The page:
A new North Carolina law aimed at combating the growing problem of feral swine goes into effect on Oct. 1, 2011.

The new law's primary objective is to stop the transport of feral swine into and around the state, and thus, will require identification (ID) approved by the state veterinarian's office of all swine in transport on public roads including all commercial swine. If stopped by any law enforcement officer, a person transporting swine without proper identification is subject to a $5,000 per head fine.

North Carolina Department of Agriculture’s Veterinary Division has been working with producers to develop a number of identification options that will comply with the new law without placing undue burden or cost on producers. Those options will include:

  • Any official form of ID currently acceptable under federal law for interstate commerce (group/lot ID).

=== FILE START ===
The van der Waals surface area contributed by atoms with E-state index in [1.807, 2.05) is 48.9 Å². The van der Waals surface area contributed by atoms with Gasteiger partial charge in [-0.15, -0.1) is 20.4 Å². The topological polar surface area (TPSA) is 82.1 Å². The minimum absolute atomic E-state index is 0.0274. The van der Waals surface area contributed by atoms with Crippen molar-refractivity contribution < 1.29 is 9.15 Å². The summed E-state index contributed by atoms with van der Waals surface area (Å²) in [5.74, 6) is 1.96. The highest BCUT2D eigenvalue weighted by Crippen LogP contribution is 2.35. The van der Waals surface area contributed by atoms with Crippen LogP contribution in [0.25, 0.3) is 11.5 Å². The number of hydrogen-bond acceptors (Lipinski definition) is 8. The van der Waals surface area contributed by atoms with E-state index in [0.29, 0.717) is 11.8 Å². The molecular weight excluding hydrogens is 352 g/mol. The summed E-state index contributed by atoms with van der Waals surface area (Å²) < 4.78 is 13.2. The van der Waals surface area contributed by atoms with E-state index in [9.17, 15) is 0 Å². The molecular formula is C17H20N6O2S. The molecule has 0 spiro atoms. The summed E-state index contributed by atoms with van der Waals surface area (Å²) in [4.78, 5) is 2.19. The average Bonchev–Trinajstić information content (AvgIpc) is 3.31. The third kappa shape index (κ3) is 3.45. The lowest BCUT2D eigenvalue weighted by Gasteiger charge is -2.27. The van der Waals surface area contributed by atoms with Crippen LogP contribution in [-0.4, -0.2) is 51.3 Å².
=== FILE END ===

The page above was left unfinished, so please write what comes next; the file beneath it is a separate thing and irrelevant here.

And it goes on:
• Metal "brite" tags issued free of charge by the state veterinarian's office.

Other forms of ID that are expected to be approved are use of slap tattoos or ear notches that link back to a farm ID/state ID.

A comprehensive list of Frequently Asked Questions prepared by the North Carolina Department of Agriculture can be found here.

You can also hear an interview with North Carolina Agriculture Commissioner Steve Troxler about this new law by visiting NCDA&CS's "In the Field" blog.

If you would like to join a distribution list to receive updated information on this new law, please send an email to: Joe.Web@ncagr.gov and request to be added to the swine ID distribution list.

If you have any additional questions, feel free to contact Angie Whitener at the North Carolina Pork Council by email or by telephone at (919) 781-0361.